How can a dog be lost in the middle of an urban area — and disappear without a trace, never to be seen again? That’s what happened when Munchkin escaped from a vet clinic where she was being boarded five years ago. We’ll never know the truth about what happened to her.
Munchkin was the runt of a five-puppy litter. At the right, you can see her on the fireplace mantle at my house when she was tiny. She was the only female among the five puppies born on a chain to the dog I now have named Lucy. (You can read Lucy’s story from a few weeks ago if you missed it.)
As my ex-wife and I tried to find homes for the puppies, everyone talked about how beautiful she was, but they ended up taking one of the male puppies. By the time the other four were gone, it had been too long. We were too attached to Munchkin to let her go.
No other animal of mine ever had such a flippant name, but we never intended to keep her. Since she was the runt, Melissa nicknamed her Munchkin at one point. By the time we kept her, the name had stuck.
When Melissa and I divorced in 2000, she took two of our five dogs — and Munchkin went with her. I’d still see her occasionally, because Melissa and I were on friendly terms, but I didn’t see her much, especially after Melissa remarried.
In August of 2006, I got a call from Melissa one evening while I was eating at a restaurant. She was letting me know that Munchkin was lost and asking whether I could help look.
Melissa is a university professor, and she had been in San Francisco for an academic conference and vacation. Munchkin and her other dog, Alex, had been boarded at the same vet clinic that we had been using for years. A new employee had been walking Munchkin outside the clinic when the young woman somehow lost the leash. Munchkin ran down the street.
Several clinic employees — including some we’ve known and trusted for years — sighted her running in the neighborhood in the next couple of hours as they frantically tried to catch her, but nobody got even close. Much like her mother, Lucy, she’s a skittish dog who’s scared of most everything.
Melissa was on her way from Tuscaloosa to pick Munchkin up when she got the call that Munchkin was missing. After getting in touch with me a few hours later, we formulated a plan. The first thing we did was to get the vet to agree to pay for a mailing to every home within a mile or so of the clinic. I designed a mailer and had it digitally printed, so it was in homes within a couple of days. We immediately put up black and white flyers. Then we replaced those flyers with nice color posters as soon as they could be printed. The printing company that did all of my color printing at the time did about $1,200 worth of printing for just $200 to help us with the search. (I’ll be eternally grateful to the late Bill Decherniss for his help with that.)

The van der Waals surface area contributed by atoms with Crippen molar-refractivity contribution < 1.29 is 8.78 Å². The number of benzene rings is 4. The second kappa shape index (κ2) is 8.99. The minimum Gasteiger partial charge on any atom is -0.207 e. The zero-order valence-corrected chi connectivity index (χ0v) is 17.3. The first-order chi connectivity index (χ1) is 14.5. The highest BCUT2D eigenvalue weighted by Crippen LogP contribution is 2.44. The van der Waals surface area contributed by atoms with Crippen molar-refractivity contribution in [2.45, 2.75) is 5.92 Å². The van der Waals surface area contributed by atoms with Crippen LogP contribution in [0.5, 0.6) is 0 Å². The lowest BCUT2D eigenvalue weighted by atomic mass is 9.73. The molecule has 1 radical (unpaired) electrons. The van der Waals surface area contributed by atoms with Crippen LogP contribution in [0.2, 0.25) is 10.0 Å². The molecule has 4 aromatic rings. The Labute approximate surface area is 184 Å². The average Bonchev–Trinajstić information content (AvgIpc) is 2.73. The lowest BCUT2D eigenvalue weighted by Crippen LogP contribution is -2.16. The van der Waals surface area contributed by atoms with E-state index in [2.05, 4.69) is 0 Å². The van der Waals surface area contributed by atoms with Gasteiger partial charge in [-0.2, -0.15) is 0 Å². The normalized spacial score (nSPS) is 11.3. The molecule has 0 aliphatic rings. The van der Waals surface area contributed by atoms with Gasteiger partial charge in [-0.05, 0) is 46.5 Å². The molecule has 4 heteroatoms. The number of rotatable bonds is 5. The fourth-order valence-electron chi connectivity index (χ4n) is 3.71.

By another day or so later, I had a website operating. FindMunchkin.com would become the focal point of most of our efforts to recruit volunteer dog-lovers to help look for her. (I just gave up the domain name last year, but the original site is still on my personal account.) It was the beginning of a wild ride, which included hundreds of alleged sightings, dozens and dozens of visits for me to go look at dogs which turned out to look nothing like her, and lots of frustration at all the dead ends.
We were successful in a stealth campaign to get one of the local TV stations to do a story about her. (You can see the video of that news story on the old website here.) Because TV stations don’t do stories about lost dogs — especially for people who beg them to do it — we took the opposite approach. We simply plastered the areas around where most of the TV stations were located with so many posters that the newsroom employees eventually had to take notice. On one slow news day, a reporter got desperate enough for a story and we got our TV story about Munchkin.
(You’ll notice that I’m not mentioned in the news stories and none of the material explains who I am. That was a deliberate decision. Although I was producing the materials and doing the work for the website, it seemed smarter not to try to explain our personal situation. There was no reason to make us a part of the story. It was easier and smarter to make it about Melissa and her husband, Barry.)
I wish I had a happy ending to the story, but I don’t. Despite having hundreds of volunteers involved at one point or another — actually on the ground methodically searching — and using fairly sophisticated marketing tools, at least by “lost dog” standards, Munchkin is still lost.
Even though it was a grim possibility, we had been in touch with the city department that handles removal of dead animals very quickly. They would have alerted us if her body had been found. (There were a few who I had to look at to confirm that it wasn’t her.) So we think it’s likely that she survived. We suspect that someone found her and either didn’t know anyone was looking for her or knew and kept her anyway. She might have stayed close to the search area or she could have run for miles. We just don’t know.
Even though it’s been five years, we still want her back. We still miss her. For us, Munchkin is still missing.